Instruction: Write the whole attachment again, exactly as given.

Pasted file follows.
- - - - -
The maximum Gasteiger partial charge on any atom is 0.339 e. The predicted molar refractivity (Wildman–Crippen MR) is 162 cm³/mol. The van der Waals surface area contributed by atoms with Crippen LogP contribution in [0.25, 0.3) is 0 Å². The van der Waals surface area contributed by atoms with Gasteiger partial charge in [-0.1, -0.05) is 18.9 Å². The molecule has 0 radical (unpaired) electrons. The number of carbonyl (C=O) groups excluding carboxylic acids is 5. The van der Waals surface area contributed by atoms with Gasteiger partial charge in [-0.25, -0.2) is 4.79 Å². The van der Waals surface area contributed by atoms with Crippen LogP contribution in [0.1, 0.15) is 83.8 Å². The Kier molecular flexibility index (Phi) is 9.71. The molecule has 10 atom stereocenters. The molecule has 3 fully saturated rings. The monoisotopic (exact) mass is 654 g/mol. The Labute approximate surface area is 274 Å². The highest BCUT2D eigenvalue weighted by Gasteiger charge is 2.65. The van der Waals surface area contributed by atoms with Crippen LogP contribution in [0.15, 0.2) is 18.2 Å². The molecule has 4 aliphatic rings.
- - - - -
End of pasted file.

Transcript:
The maximum Gasteiger partial charge on any atom is 0.339 e. The predicted molar refractivity (Wildman–Crippen MR) is 162 cm³/mol. The van der Waals surface area contributed by atoms with Crippen LogP contribution in [0.25, 0.3) is 0 Å². The van der Waals surface area contributed by atoms with Gasteiger partial charge in [-0.1, -0.05) is 18.9 Å². The molecule has 0 radical (unpaired) electrons. The number of carbonyl (C=O) groups excluding carboxylic acids is 5. The van der Waals surface area contributed by atoms with Gasteiger partial charge in [-0.25, -0.2) is 4.79 Å². The van der Waals surface area contributed by atoms with Crippen LogP contribution in [0.1, 0.15) is 83.8 Å². The Kier molecular flexibility index (Phi) is 9.71. The molecule has 10 atom stereocenters. The molecule has 3 fully saturated rings. The monoisotopic (exact) mass is 654 g/mol. The Labute approximate surface area is 274 Å². The highest BCUT2D eigenvalue weighted by Gasteiger charge is 2.65. The van der Waals surface area contributed by atoms with Crippen LogP contribution in [0.15, 0.2) is 18.2 Å². The molecule has 4 aliphatic rings.